Community: Duplicable

Yesterday we talked about the importance of having a safe community. If you missed it, you can read it here.

Today I want to continue the thought about community being safe. If we don’t have a safe space, how can we possibly expect to grow? During his time with Barnabas and the other disciples, Paul learned what it was like to be welcomed into a safe community. But he didn’t keep that information to himself, he taught and encouraged others how to create those same safe spaces that he was welcomed into.

Paul was no dummy, he knew that the mission and message of God was going to be carried through the disciples in the cities he was writing to and he wasn’t going to let anything hinder that message from going forth.

For I fear that perhaps when I come I may find you not as I wish, and that you may find me not as you wish—that perhaps there may be quarreling, jealousy, anger, hostility, slander, gossip, conceit, and disorder. “

2 Corinthians 12:20 

Communities and churches and families and friend groups are all made up of flawed, imperfect people who all need Jesus and forgiveness and love. Our fleshly desires will always naturally create chaos; our base instinct is to hurt one another, so creating a God-honoring, healthy community is quite the task! And, of course, the eight things listed in this passage are all actions that will take a group from safe to un-safe, trusted to untrusted, and united to divided.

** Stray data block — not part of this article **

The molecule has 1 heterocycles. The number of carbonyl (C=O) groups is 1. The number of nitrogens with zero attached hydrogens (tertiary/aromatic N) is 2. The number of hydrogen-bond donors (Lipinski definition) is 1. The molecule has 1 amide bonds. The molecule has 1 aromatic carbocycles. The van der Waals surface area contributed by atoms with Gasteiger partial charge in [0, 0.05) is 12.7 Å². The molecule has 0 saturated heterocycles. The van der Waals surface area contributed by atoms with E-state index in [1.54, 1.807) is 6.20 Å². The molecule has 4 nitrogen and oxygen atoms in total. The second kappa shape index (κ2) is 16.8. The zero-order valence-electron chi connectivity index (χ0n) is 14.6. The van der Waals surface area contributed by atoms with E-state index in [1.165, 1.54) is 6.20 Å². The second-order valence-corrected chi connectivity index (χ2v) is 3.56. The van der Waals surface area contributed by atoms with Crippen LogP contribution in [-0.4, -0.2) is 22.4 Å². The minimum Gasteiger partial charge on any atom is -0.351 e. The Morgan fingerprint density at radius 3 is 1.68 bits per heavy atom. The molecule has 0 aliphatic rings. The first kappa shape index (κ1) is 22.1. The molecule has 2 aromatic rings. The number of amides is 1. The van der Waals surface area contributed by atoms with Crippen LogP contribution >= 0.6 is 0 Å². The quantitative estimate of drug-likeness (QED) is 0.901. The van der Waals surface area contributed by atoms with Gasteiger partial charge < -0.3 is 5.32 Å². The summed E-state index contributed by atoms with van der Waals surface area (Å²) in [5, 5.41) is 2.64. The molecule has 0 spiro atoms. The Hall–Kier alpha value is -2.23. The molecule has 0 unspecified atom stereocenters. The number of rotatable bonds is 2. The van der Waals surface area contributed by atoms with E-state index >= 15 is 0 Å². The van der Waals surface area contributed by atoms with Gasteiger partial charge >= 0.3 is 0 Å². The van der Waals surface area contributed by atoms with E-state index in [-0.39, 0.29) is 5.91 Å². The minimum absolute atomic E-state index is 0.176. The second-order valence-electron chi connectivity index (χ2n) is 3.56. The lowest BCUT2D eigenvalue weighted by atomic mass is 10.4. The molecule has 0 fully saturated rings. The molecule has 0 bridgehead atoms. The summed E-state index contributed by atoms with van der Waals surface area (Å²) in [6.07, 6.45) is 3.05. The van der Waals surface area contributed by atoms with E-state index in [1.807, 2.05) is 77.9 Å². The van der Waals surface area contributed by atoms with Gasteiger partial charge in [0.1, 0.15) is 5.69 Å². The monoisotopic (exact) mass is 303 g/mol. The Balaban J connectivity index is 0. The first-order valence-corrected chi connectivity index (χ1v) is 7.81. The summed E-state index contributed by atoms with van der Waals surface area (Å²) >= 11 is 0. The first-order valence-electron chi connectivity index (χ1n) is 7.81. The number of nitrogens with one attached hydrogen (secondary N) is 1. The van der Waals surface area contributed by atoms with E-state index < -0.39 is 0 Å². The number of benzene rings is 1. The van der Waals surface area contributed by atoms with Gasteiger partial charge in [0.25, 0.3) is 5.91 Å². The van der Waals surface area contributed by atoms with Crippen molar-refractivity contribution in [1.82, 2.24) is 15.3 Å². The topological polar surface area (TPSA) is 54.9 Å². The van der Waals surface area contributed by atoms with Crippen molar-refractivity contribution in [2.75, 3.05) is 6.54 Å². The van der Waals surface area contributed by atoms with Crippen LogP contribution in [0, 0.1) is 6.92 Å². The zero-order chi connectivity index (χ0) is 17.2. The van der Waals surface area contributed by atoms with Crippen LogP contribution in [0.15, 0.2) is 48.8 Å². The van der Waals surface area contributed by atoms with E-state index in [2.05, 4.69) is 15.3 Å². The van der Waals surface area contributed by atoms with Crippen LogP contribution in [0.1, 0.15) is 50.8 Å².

But Paul wasn’t going to get discouraged or give up: he continued to multiply himself in the leaders of the communities he was writing to. He mentored young men such as Timothy, encouraging the young pastor how to create the same safe spaces he was welcomed in. Paul trained the people in these churches how to live a life of service to each other and the Gospel. Paul was intentional about duplicating himself and replicating a God-honoring community. May we be as intentional and passionate as Paul was!

What have you learned from your time in community? Now, how can you create those same opportunities for others that you come in contact with?

Download Community: You’re Welcome at the Table, a free PDF, at



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  1. Great thoughts!! “Safety” in church, community or any other public event or social engagement is far more important for most men that most men want to admit….and for some men, that would mean having to speak, be required to be open or vulnerable, having to pray out loud, etc. And I may be wrong, but an observation is that more men quit going to church because of feeling unsafe, for one reason or another, than any single thing.

    Liked by 1 person

    • That makes a lot of sense; all of the things that happen in community are scary. Being open and vulnerable and asking for help is hard for me, so I can’t imagine what that would be like for a man who was taught that he has to be strong all the time. Thank you for commenting and pointing that out!

      Liked by 1 person

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